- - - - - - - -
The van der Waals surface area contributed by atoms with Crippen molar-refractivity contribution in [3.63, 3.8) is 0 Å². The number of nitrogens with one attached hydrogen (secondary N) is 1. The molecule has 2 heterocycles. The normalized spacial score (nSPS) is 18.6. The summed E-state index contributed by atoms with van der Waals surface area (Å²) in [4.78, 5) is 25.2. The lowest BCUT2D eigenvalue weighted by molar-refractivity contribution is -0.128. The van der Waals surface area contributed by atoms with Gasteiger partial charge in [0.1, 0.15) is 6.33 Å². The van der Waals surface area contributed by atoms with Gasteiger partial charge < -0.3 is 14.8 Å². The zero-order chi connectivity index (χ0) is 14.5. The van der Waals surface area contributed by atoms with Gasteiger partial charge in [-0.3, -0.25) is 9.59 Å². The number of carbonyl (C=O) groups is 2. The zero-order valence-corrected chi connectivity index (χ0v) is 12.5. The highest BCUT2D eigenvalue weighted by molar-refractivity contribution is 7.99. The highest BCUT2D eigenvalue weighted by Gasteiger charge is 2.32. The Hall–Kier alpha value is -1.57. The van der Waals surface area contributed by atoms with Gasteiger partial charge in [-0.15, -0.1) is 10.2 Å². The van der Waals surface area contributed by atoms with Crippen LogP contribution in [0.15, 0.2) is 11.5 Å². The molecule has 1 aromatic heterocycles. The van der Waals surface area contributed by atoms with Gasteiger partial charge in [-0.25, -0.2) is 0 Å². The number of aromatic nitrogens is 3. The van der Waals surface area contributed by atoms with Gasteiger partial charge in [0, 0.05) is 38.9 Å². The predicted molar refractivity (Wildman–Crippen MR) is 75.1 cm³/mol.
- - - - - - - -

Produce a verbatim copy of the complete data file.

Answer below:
The van der Waals surface area contributed by atoms with Crippen molar-refractivity contribution in [3.63, 3.8) is 0 Å². The number of nitrogens with one attached hydrogen (secondary N) is 1. The molecule has 2 heterocycles. The normalized spacial score (nSPS) is 18.6. The summed E-state index contributed by atoms with van der Waals surface area (Å²) in [4.78, 5) is 25.2. The lowest BCUT2D eigenvalue weighted by molar-refractivity contribution is -0.128. The van der Waals surface area contributed by atoms with Gasteiger partial charge in [0.1, 0.15) is 6.33 Å². The van der Waals surface area contributed by atoms with Gasteiger partial charge < -0.3 is 14.8 Å². The zero-order chi connectivity index (χ0) is 14.5. The van der Waals surface area contributed by atoms with Gasteiger partial charge in [-0.3, -0.25) is 9.59 Å². The number of carbonyl (C=O) groups is 2. The zero-order valence-corrected chi connectivity index (χ0v) is 12.5. The highest BCUT2D eigenvalue weighted by molar-refractivity contribution is 7.99. The highest BCUT2D eigenvalue weighted by Gasteiger charge is 2.32. The Hall–Kier alpha value is -1.57. The van der Waals surface area contributed by atoms with Gasteiger partial charge in [-0.15, -0.1) is 10.2 Å². The van der Waals surface area contributed by atoms with Crippen LogP contribution in [0.15, 0.2) is 11.5 Å². The molecule has 1 aromatic heterocycles. The van der Waals surface area contributed by atoms with Gasteiger partial charge in [-0.25, -0.2) is 0 Å². The number of aromatic nitrogens is 3. The van der Waals surface area contributed by atoms with Gasteiger partial charge in [0, 0.05) is 38.9 Å². The predicted molar refractivity (Wildman–Crippen MR) is 75.1 cm³/mol.